Emotions run HIGH in a sensory household.
Long after the “terrible twos” and long before hitting the teen years, the drama is still intense.
What is it about sensory processing disorder that causes big emotions, like anxiety or impulse control issues like rage?
Every brain, in order to function properly needs sensory input. A typically functioning brain can identify, organize, and appropriately respond to the world of senses around them. Someone with a sensory issues like SPD, however has a brain that either over reacts or under-reacts to sensory input.
If they overreact to certain input, they are an avoider, in that area. If they under react to certain sensory input, they are missing that vital sensory needs and they become seekers, in that area.
(PLEASE don’t forget that you can have a mix of seeker and avoider tendencies across the various senses. You may have an auditory avoider and a tactile seeker. You may have a vestibular avoider (heights, spinning ect) and a proprioceptive seeker (heavy work, strong touch, weight). And just to keep things interesting, those needs can flip flop daily! It all depends on if the brain is ready to identify, organize, and respond.)
Avoiders are Vulnerable
If your child is over-responsive to certain sensory input, they may deal with anxiety. If the tactile input of a sock seam is going to being tormenting their brain all day long, they understandably may have the flight response.
They feel nervous, the world is a scary place. Keep in mind that avoiders like to have control of their environment. This makes any place away from home tough.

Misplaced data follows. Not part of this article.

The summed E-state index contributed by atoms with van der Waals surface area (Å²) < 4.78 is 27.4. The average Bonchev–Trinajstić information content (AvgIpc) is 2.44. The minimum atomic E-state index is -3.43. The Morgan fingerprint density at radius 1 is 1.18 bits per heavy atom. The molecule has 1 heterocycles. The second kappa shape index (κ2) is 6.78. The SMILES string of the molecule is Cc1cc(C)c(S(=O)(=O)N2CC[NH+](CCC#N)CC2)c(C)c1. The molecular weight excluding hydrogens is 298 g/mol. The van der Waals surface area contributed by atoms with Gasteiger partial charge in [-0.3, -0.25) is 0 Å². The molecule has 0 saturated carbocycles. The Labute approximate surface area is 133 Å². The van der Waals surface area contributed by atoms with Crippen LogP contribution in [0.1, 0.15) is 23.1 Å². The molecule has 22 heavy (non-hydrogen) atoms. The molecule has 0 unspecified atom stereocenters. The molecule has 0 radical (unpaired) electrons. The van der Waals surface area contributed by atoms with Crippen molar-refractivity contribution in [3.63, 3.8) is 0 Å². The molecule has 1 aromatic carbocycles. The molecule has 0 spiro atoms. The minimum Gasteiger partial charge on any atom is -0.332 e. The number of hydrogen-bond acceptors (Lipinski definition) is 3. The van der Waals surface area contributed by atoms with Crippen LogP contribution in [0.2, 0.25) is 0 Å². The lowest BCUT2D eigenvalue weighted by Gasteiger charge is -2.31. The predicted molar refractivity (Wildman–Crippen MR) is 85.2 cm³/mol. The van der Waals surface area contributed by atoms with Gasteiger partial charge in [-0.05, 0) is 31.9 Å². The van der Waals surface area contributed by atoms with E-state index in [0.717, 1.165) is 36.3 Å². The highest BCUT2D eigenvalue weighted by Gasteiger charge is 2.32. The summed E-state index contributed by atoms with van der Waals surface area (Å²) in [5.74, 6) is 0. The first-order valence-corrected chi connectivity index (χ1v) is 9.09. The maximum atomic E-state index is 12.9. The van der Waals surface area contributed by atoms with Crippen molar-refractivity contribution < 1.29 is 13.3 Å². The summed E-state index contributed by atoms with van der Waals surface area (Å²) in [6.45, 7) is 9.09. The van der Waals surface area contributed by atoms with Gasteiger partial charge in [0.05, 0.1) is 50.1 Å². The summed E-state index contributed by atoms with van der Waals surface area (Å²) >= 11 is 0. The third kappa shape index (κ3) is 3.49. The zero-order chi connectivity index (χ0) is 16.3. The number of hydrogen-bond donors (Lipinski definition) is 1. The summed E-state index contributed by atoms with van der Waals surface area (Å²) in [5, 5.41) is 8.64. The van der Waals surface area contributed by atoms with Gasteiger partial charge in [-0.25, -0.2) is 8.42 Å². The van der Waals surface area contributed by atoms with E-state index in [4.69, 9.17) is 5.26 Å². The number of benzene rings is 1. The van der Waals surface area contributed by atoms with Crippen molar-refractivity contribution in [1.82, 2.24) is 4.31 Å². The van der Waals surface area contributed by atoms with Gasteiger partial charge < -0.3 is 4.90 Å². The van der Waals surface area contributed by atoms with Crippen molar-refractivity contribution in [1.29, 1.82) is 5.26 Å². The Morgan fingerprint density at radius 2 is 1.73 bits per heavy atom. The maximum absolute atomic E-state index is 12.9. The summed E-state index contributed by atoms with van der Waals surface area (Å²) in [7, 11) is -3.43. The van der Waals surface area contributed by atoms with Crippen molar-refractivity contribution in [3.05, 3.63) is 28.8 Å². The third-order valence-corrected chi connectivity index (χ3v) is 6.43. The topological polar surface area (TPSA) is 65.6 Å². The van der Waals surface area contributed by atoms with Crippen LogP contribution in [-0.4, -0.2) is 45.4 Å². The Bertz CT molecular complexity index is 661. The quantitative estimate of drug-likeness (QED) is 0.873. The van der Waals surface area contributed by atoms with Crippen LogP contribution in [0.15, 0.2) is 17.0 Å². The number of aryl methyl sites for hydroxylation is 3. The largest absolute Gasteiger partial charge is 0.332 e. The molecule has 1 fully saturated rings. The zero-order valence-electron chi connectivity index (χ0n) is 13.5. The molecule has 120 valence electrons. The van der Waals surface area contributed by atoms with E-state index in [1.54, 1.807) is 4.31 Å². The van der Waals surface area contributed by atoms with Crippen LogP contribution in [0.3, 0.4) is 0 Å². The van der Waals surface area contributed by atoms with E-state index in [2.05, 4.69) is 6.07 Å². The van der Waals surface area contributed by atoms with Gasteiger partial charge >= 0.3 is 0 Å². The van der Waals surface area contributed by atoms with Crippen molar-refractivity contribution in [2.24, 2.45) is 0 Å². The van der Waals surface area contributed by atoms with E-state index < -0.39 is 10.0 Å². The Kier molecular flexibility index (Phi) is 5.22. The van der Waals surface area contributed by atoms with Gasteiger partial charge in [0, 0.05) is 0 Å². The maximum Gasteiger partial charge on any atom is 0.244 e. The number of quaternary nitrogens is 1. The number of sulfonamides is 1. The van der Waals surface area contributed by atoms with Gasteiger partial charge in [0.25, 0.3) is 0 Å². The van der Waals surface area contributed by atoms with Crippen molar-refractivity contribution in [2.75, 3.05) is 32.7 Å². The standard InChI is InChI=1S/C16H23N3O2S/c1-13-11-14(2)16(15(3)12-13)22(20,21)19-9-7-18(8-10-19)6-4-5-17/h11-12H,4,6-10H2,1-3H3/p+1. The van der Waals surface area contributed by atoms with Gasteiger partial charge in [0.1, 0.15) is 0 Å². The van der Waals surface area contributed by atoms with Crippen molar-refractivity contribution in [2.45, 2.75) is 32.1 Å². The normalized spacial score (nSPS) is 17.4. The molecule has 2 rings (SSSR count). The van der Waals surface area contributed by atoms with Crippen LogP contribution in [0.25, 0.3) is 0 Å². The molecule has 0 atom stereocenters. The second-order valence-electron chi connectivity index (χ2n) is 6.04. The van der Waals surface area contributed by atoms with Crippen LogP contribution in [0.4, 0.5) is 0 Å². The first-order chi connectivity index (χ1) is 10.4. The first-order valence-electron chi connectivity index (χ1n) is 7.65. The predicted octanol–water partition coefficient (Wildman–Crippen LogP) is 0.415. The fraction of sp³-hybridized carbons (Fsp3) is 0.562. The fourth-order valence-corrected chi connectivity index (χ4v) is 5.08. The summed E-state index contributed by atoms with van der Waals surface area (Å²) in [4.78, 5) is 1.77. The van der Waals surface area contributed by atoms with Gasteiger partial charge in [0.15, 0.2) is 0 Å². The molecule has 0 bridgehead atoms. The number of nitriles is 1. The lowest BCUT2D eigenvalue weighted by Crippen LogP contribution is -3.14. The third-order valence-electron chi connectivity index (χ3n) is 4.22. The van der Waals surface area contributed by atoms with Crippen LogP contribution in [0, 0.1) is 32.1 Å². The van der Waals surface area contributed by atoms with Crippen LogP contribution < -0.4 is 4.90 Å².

The extra tricky part comes in when their anxiety seems to be about one thing (going to school) but it’s actually about a particular sensory thing (itchy waistband of their uniform, loud public toilets, hate sitting still.)
Ask questions, make suggestions, and do your best to pinpoint if the anxiety is stemming from a sensory issue. Help them recognize their anxiety is related to their sensory needs, as they might not figure that out until you discuss it. Help brainstorm ways to get their sensory needs met or protected. (A long comfy undershirt, ear phones, fidget in the pocket etc.)
Seekers are Desperate
If your child is under responsive to certain sensory input, they will do whatever it takes to get those needs met. These are the impulsive ones. Kids will often seek out that need in an explosive, “fighting” manor.
There are two main ways to help a child with sensory related impulse control issues.
# 1 Sensory Input: It seems pretty obvious, but if a child is seeking certain sensory input, give it to them in appropriate ways.
Let’s give an example: your child is a vestibular seeker. They crave input in their inner ear. All things balance, heights, spinning, inversion.
But your child seeks this out in dangerous ways (hello, preschooler on top of the refrigerator!). You could make the rule that they don’t climb on top of appliances (which I strongly suggest) BUT they’ll probably just create new methods of giving you a heart attack.
Instead, purposefully give them vestibular input throughout the day. Jump on trampolines, get an indoor swing, have a dance party, climb on a playground.
#2 Behavior Modification Techniques: beyond meeting sensory needs, you want to train your kids to have self-control. This is probably parenting at it’s hardest, but it WILL be worth it.
One key is to give your child an outlet for their need.
Let’s say you have a screamer. You can have a rule that you can scream outside, but not inside. If they do scream outside, take them outside and remind them of the rule and invite them to scream once outside before you continue with your inside activity.
I love how that example forces the child to remove themselves from intense situations and delay their gratification. But it takes extreme consistency!
Basically you want to encourage a “this, not that” type strategy, instead of just saying “No!” or “Stop!” all the time. Show them how to get their needs meet.
If impulse control is a big issue for you, especially if safety is a factor, look into ABA therapy (applied behavior analysis). Many parents swear by it!
The blog “The OT Toolbox” has a lot of EASY ways to improve your child’s impulse control. Check it out HERE.